Want to know how to trademark your music name? This is what I’m going to show you how to do today. Look below for a step by step guide to trademarking your name for musicians, as well as a look at the difference between trademarks and copyrights.
This guide was written by myself, Richard Jefferson, Esq., owner of LawyersRock.com. I am an Entertainment lawyer. That said, please note that you shouldn’t take the below as professional or legal advice, I am just providing you with general information on the procedure. Even if you decide to use an attorney to file your trademark application, knowing how the process works should be very helpful.
The Difference Between Trademarks and Copyrights
In the music industry, you frequently hear about the importance of protecting the copyrights in your music, but what about protecting your name? Copyrights protect creative, original works such as sound recordings and musical compositions, but Trademarks protect things like names, logos, and slogans. With the music business making a paradigm shift from a focus on selling records to branding artists, the value of copyrights have been decreasing and trademarks have become the money makers.
If an artist (or the label) wants to engage in branding deals, such as becoming the spokesperson for a product or service, then the artist must own the trademark, or the legal right in his or her performing name. For example, Katy Perry® is a spokesperson for COVERGIRL. The deal that she did with them required her to formally grant COVERGIRL the right to use her name in connection with its makeup line.
So how do you obtain ownership in a trademark? In the U.S., you basically need to secure a trademark registration from the United States Patent and Trademark Office (USPTO). This post is going to explain the three steps to this process. There are nuances to each step depending on your specific situation, but if you plan to do-it-yourself, this post will be very helpful.
Note: you can also see how to copyright your music here.
How To Trademark A Music Name, The Step By Step Process
Here’s how to trademark a music artist name.
Step 1 – Perform A Search To Make Sure Your Mark Is Available
Your performing name, company name, or logo needs to be unique in order to qualify for trademark protection. This means that you are not going to be able to call yourself Drake, Jay-Z, or Taylor Swift. You can’t even put a slight spin on it like Drizzy, or Jay-P, or Tyler Swifty. It’s not going to fly.
Trademark law calls these types of spins as “confusingly similar”. This is not allowed because it would confuse the public when they go to buy an album. Can you imagine how you would feel if you went to iTunes to get the new Drake album and you ended up mistakenly downloading an album from an unknown rapper named Drizzy? You wouldn’t be too happy. That is the gist of why trademark law exists.
So, the first step is to see what trademarks already exist so that you can choose something unique. A simple Internet search will give you some insight, but a more helpful way to know if to search the USPTO database. This will reveal any registrations and pending applications.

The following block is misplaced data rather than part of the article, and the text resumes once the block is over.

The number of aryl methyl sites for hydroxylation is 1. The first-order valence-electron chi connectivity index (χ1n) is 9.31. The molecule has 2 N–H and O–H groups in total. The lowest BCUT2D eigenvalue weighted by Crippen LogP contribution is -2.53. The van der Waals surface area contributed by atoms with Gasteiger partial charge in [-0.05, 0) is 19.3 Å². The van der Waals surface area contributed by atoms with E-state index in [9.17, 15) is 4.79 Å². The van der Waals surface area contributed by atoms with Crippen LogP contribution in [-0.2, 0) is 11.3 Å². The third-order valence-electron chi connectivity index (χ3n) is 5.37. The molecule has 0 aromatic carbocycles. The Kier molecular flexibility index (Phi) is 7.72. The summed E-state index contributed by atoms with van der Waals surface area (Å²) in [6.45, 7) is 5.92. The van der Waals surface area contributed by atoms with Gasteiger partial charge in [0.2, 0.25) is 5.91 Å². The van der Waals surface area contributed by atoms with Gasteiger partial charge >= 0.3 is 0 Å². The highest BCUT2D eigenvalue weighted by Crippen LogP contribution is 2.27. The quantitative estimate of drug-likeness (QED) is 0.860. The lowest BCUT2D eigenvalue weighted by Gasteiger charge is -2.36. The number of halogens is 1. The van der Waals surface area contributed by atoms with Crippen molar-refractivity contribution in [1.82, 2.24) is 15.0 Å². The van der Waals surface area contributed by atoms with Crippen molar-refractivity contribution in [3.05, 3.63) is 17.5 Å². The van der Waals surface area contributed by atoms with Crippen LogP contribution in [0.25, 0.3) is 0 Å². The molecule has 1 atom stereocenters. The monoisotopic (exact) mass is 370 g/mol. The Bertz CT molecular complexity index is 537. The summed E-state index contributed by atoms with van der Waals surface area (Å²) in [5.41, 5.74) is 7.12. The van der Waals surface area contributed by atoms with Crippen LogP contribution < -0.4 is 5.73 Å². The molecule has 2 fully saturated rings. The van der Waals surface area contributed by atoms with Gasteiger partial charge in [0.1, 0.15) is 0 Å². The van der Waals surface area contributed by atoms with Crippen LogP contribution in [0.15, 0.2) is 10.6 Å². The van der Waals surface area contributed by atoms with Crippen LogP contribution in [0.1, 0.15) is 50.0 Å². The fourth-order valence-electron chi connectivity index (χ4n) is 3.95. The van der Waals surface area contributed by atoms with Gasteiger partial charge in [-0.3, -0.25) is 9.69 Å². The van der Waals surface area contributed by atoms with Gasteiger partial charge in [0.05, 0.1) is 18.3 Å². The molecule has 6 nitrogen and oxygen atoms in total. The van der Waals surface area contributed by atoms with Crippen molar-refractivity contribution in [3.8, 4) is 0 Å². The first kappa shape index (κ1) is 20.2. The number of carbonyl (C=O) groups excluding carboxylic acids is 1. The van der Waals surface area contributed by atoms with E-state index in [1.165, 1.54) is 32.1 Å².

To do this, start by going to the USPTO Website.
From the homepage, click on Trademarks and then on the first link under Trademarks named Searching Trademarks.
For name searches, choose the first link – Trademark Electronic Search System (TESS). FYI, below that is a link that allows you to search designs if you are doing a search for logos.
You will be presented with a few different options. I normally use the third option, which is called Word and/or Design Mark Search (Free Form).
Once you are on the search page, type in the trademark you are looking for and follow the codes, which are explained on the page.
For example, suppose you want to call yourself Lady Gaga and you have never heard of any recording artist that uses that name (an obvious extreme example but this would apply to any performer name that you want to use). You would follow the steps above, type in LADY GAGA and use Boolean search techniques to narrow your search (i.e., quotes, AND, OR), and up pops two listings for LADY GAGA (see below).
Note: recorded music is in International Class 009 so I entered 009[IC] in the search, and I only want to see active trademarks so I added the word LIVE.
Bottom line, there is a conflict so you better use another name!
Step 2. Choose The Proper Description
Trademarks are categorized into 45 international classes, which represent various products and services. Since this post is for musicians, the primary applicable international classes are 009 (for physical and downloadable recorded music…CDs, and downloads) and 041 (for live and public performances…concerts and streaming over the internet).
The next step is to determine what description accurately describes the product or service that you offer. The USPTO website has a database that you can search to find the best pre-defined description.
You can search the site, but to speed things up I have included the link below:
You are now at the page called:
U.S. Acceptable Identification of Goods and Services Manual